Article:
Fire from the sky

Aboriginal oral traditions are giving scientists rich information about meteorite strikes and millennia-old natural disasters.


UNSW Media's Artist-in-Residence, former Fairfax photographer Tamara Dean, captured this image of Hamacher under the night sky in Bundeena.

Thousands of years before British settlers arrived in Australia, a fireball lit up the Central Desert, blasting a series of craters into the blood-red sands with atomic force. The local Luritja people described it as a fire-devil seeking vengeance for a breach of sacred law, and the site – now known as the Henbury Meteorite Conservation Reserve – was declared taboo.

A detailed account of the event was handed down through more than 200 generations– a period of some 4,700 years – before western science described the site in 1931.

Dr Duane Hamacher from UNSW’s Indigenous astronomy group is studying meteorite events in Aboriginal oral traditions and says the Henbury legend is evidence of a vast record of natural history that predates British settlement.

“There are similar stories in Aboriginal traditions across Australia of fiery stars falling from the sky, producing a deafening sound, blowing debris across the land and setting the ground on fire,” says Hamacher, an astrophysicist. In some instances Aboriginal stories led to the discovery of an actual meteorite, according to a paper Hamacher has published in the latest edition of the journal Archaeoastronomy.

It’s a phenomenon that extends beyond the heavens, with Aboriginal stories about tsunamis, earthquakes and volcanic eruptions also dating back tens of thousands of years.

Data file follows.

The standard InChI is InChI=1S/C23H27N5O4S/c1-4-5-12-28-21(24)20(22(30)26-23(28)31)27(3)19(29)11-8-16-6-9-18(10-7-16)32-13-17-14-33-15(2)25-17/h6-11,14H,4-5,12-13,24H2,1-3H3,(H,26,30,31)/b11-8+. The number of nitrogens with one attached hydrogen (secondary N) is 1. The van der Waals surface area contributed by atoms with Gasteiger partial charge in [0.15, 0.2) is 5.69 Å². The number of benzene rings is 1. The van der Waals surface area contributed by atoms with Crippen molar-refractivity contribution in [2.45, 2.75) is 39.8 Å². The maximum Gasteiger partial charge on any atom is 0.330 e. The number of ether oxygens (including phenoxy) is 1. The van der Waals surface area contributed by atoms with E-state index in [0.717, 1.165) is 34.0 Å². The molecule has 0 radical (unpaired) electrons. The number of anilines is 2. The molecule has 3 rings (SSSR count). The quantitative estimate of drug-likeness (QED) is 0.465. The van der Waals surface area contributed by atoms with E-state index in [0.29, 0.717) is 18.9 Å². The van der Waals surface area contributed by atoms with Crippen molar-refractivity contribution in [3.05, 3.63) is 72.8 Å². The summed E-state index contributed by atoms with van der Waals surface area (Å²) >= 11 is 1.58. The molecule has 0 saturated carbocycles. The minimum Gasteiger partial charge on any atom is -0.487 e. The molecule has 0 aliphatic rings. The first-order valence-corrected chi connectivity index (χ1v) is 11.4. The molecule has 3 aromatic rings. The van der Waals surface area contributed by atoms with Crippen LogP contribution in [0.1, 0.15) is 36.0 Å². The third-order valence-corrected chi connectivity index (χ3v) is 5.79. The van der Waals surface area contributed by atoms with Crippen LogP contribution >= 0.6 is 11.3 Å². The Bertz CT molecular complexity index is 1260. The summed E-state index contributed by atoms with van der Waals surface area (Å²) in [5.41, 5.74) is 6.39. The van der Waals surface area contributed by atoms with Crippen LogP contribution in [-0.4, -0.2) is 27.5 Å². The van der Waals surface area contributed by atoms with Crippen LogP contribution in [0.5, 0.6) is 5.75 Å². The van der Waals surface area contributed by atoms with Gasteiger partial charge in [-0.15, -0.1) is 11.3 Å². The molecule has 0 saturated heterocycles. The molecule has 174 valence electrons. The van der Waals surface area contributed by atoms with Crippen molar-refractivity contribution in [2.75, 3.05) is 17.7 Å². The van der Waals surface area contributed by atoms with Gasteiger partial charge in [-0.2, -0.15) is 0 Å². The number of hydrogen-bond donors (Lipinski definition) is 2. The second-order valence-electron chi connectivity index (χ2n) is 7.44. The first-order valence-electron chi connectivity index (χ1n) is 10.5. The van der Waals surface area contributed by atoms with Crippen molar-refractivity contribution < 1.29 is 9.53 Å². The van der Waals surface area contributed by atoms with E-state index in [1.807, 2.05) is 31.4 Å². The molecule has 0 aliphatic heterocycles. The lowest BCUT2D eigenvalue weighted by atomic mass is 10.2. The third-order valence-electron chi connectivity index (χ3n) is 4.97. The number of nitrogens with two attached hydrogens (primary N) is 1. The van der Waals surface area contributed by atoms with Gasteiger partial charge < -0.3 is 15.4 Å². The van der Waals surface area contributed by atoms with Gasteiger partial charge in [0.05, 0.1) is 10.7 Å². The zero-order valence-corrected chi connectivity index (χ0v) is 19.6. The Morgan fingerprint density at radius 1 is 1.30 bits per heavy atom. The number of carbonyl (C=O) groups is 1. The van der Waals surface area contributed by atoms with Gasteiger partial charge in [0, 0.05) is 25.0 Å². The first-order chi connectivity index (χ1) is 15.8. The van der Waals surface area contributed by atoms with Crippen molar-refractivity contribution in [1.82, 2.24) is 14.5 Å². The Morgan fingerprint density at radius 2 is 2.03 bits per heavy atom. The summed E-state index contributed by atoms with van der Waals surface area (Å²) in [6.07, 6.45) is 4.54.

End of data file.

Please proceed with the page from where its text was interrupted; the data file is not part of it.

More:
“Aboriginal oral traditions contain detailed knowledge about the natural world,” says Hamacher, whose group of nine researchers within UNSW’s Nura Gili Indigenous programs unit is unique in Australia.

“By merging scientific data with descriptions in oral tradition we can show that many of the stories are accounts of real-life events. So Aboriginal stories could lead us to places where natural disasters occurred.”

For example, volcanic eruptions created a series of rainforest-cloaked crater lakes in Queensland more than 10,000 years ago. Local Aboriginal legend describes an explosion in the area felling tall eucalypts. Pollen sampling has revealed the stories are accurate. The rainforest was only 7,000 years old – prior to the eruptions the area was eucalyptus scrub.

In Portland, Victoria, the local Gunditjmara people tell of a giant wave of water roaring inland, sparing only the people who took refuge on the mountaintop. Hamacher says the area is known to be prone to tsunamis, and core drilling has revealed a thick layer of ocean sediment, which is now undergoing geochemical analysis.

Even in modern times, folklore about natural disasters has been central to the survival of Indigenous peoples. When the 2004 Boxing Day tsunami swept across South-East Asia, little hope was held for the people of the Andaman Islands because they didn’t have an early warning system.

Rescuers were astonished to find most islanders had survived because traditional lore dictated that when the ocean receded, you should head for higher ground. The one group who had suffered heavy casualties had been converted to Christianity and had lost touch with their traditions, Hamacher says.

The findings challenge the view that oral traditions only last a few generations. “A lot has been lost but you’d be surprised how many people retain this knowledge; far from being dead, Indigenous knowledge is alive and thriving,” he says.